Be merciful to me, O God, be merciful to me,
for in you my soul takes refuge;
in the shadow of your wings I will take refuge,
till the storms of destruction pass by (Psa. 57:1).
When David wrote this psalm, he was overwhelmed by dangers and fears. He said “my soul is in the midst of lions,” and he spoke of enemies whose “teeth are spears and arrows,” and he described them as “fiery beasts” (4).
Sounds pretty bad, and it makes you wonder what the situation was, doesn’t it?
The psalm’s heading provides a clue to what David is talking about. He wrote this psalm when he was inside, hiding from danger outside. Sounds a bit familiar! In David’s case, he was hiding in a cave hoping to avoid Saul who was hunting him down and wanting to murder him. There’s the “fiery beast” he speaks of.
But the story doesn’t end with David in a cave, afraid. Saul entered the cave in which David was hiding; he rested and then left the cave not knowing David was right there and could have killed him but didn’t. See 1 Samuel 24 for the full story.
Psalm 57 lets us in on David’s state of mind in this episode; he wanted “the storms of destruction” to pass him by. We might be able to identify with that sentiment right about now. In this time of the Coronavirus and its uncertain economic effects, we too may want a danger, a “storm of destruction,” to pass us by. I want to point us to David’s good example here. He takes refuge in the shadow of God’s wings. He says “I cry out to God Most High, who fulfills his purpose for me” (2).
David was hiding out in a cave, but he was clinging to the promises of God. He trusted that God had purposes for him and that God was faithfully carrying them out, despite appearances to the contrary. David thought of God as near, involved in his life, and totally committed to him personally. David was in a cave with danger outside. You are in your home, waiting to see how bad this present situation will be outside. My prayer for you as you wait is that you too will cling to God’s promises, that you will reflect on God’s past goodness to you, his assurances about your future as a believer, and his nearness to you. As you are in your own “cave,” may you be able to say with David “He will send from heaven and save me … God will send out his steadfast love and his faithfulness” (3).
The amazing thing about this psalm is it’s backstory. Saul, the “fiery beast,” didn’t harm David. In fact, almost as a token of his favor to David, God let his enemy fall into his hands. David didn’t slay him, but he could have. Can you imagine how David must have marveled at God’s goodness at this moment? It was as if the frightening “fiery beast” had come cringing to him and licked his hand! It was as if the “storm of destruction” had turned into a gentle breeze! When God says that all things work together for good to those who love him (Rom. 8:28), we can be assured that whatever illness or economic effect may come from this Coronavirus situation, they will never work against the good of God’s people, and that means you, if you are a believer in Christ. The storm of destruction may bring difficulty (David’s storm had him hiding in a cave!) but God will turn it into a gentle breeze. We still don’t know how extensive the effect of our current situation will be, but even if it means more difficulty for us than a few weeks stuck at home, we can take refuge in God, as David does in Psalm 57, and we can know that he is our God.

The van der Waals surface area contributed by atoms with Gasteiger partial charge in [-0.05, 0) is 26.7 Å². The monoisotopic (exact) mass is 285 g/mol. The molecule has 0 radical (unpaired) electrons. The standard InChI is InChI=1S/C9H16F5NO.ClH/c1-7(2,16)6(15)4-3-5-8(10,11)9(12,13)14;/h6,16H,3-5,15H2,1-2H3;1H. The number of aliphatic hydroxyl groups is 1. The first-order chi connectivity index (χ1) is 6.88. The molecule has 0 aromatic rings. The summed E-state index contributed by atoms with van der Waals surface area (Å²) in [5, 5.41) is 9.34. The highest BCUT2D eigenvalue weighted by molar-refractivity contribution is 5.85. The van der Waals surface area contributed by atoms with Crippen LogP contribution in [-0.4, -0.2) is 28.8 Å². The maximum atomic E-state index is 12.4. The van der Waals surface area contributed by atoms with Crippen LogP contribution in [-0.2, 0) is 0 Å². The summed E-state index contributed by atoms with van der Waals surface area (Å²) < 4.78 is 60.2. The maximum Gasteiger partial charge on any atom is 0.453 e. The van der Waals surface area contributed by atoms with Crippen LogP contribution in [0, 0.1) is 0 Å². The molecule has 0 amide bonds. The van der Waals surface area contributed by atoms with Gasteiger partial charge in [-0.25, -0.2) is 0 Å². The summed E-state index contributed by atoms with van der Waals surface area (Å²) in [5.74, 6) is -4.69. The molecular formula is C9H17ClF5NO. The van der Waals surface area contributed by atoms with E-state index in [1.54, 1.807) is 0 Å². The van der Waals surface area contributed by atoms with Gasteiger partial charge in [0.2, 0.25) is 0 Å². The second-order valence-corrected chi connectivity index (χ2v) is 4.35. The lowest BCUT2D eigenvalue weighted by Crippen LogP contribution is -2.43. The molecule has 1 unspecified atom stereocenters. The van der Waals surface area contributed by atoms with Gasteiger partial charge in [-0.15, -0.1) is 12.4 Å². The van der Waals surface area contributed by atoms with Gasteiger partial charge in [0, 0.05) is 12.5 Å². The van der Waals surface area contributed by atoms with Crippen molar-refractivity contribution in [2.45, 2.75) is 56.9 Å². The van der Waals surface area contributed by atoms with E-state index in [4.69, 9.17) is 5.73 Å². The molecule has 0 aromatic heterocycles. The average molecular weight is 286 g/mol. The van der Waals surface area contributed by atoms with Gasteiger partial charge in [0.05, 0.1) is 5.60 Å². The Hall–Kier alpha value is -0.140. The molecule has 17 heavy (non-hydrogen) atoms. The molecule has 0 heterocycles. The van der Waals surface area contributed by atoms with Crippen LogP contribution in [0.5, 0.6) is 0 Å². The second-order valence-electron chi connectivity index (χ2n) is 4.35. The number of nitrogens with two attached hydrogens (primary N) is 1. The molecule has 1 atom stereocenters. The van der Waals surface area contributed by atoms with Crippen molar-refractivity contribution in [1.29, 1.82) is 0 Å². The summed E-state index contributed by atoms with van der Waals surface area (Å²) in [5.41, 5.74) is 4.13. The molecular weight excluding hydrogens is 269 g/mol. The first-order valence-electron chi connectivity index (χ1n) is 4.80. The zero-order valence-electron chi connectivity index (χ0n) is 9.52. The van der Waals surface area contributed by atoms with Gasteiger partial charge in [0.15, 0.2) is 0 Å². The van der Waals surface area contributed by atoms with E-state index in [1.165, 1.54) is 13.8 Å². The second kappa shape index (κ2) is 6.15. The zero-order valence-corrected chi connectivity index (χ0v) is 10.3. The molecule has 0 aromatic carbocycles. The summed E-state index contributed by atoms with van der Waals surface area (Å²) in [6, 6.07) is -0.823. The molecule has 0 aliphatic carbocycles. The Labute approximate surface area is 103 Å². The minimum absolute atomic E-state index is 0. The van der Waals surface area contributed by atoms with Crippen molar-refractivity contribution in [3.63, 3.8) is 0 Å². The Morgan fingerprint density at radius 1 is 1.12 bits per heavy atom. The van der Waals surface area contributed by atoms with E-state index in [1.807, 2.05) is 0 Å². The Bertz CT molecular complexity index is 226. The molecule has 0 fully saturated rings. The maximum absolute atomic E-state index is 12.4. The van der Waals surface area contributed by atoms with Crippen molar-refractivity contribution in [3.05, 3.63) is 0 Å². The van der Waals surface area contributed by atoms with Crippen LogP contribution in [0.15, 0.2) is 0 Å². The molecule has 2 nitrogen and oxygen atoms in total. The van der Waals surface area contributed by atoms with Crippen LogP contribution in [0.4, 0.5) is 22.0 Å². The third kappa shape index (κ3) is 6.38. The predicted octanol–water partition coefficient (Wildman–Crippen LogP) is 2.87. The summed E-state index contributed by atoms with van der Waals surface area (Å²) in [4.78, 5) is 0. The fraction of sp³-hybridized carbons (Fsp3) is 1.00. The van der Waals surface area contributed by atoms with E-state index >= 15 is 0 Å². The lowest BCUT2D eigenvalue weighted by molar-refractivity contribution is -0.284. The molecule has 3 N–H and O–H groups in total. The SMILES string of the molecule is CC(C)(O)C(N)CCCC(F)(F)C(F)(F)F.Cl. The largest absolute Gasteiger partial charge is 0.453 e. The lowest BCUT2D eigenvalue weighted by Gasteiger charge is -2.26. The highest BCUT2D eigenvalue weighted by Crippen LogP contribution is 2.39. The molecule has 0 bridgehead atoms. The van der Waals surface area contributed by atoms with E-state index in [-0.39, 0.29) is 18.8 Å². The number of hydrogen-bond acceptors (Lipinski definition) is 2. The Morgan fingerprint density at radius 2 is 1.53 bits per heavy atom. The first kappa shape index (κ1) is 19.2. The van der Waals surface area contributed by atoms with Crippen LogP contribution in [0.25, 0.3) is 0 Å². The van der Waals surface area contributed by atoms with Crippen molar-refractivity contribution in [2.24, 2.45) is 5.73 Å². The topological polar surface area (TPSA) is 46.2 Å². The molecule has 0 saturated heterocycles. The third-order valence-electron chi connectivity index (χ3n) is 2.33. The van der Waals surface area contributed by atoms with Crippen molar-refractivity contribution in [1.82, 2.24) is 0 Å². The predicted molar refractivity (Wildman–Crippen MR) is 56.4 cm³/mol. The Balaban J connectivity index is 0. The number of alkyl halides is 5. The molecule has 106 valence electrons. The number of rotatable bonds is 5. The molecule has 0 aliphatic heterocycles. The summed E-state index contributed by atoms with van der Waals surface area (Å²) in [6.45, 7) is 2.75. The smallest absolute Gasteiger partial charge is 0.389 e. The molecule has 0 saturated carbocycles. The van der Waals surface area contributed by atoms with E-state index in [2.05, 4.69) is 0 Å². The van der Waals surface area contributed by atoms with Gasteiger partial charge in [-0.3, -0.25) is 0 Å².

May our time at home be a time of spiritual refreshing! And may we see each other again soon when it is safe. Missing you all,
P.S. The Puritan John Flavel gives an excellent sermon on Psalm 57:2 in the first few pages of his book “The Mystery of Providence,” which you can find online for free or cheap. The sermon is a model of good Puritan preaching. In it Flavel said the following about God’s sovereign providence over all our lives:
Providence neither can nor does do any thing that is really against the true interest and good of the saints. For what are the works of Providence but the execution of God’s decree and the fulfilling of his Word? … There is nothing but good to the saints in God’s purposes and promises.